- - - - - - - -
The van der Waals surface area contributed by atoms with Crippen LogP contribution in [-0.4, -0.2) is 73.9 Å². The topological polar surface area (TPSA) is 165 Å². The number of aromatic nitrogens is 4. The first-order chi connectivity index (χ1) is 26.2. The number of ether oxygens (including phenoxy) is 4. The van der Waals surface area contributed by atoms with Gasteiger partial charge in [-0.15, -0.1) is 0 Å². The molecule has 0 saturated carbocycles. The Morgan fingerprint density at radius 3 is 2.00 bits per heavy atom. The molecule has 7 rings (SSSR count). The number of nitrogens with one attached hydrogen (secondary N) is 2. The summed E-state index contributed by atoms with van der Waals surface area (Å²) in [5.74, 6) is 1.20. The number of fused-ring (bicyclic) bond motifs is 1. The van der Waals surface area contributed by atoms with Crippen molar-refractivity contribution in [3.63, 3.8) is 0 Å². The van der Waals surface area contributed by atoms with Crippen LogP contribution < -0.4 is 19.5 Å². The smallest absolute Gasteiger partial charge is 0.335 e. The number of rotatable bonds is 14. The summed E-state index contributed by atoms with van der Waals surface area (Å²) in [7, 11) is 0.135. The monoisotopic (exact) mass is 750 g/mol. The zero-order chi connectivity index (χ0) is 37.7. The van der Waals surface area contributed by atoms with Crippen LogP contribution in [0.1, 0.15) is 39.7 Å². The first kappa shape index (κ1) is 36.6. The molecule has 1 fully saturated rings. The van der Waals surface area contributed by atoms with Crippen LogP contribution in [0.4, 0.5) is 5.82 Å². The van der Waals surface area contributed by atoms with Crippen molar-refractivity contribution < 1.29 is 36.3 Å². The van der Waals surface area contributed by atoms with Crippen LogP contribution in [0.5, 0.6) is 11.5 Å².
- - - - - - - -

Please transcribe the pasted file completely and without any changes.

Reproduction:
The van der Waals surface area contributed by atoms with Crippen LogP contribution in [-0.4, -0.2) is 73.9 Å². The topological polar surface area (TPSA) is 165 Å². The number of aromatic nitrogens is 4. The first-order chi connectivity index (χ1) is 26.2. The number of ether oxygens (including phenoxy) is 4. The van der Waals surface area contributed by atoms with Gasteiger partial charge in [-0.15, -0.1) is 0 Å². The molecule has 0 saturated carbocycles. The Morgan fingerprint density at radius 3 is 2.00 bits per heavy atom. The molecule has 7 rings (SSSR count). The number of nitrogens with one attached hydrogen (secondary N) is 2. The summed E-state index contributed by atoms with van der Waals surface area (Å²) in [5.74, 6) is 1.20. The number of fused-ring (bicyclic) bond motifs is 1. The van der Waals surface area contributed by atoms with Crippen molar-refractivity contribution in [3.63, 3.8) is 0 Å². The van der Waals surface area contributed by atoms with Crippen LogP contribution < -0.4 is 19.5 Å². The smallest absolute Gasteiger partial charge is 0.335 e. The number of rotatable bonds is 14. The summed E-state index contributed by atoms with van der Waals surface area (Å²) in [7, 11) is 0.135. The monoisotopic (exact) mass is 750 g/mol. The zero-order chi connectivity index (χ0) is 37.7. The van der Waals surface area contributed by atoms with Crippen LogP contribution in [0.1, 0.15) is 39.7 Å². The first kappa shape index (κ1) is 36.6. The molecule has 1 fully saturated rings. The van der Waals surface area contributed by atoms with Crippen LogP contribution in [0.4, 0.5) is 5.82 Å². The van der Waals surface area contributed by atoms with Crippen molar-refractivity contribution < 1.29 is 36.3 Å². The van der Waals surface area contributed by atoms with Crippen LogP contribution in [0.5, 0.6) is 11.5 Å².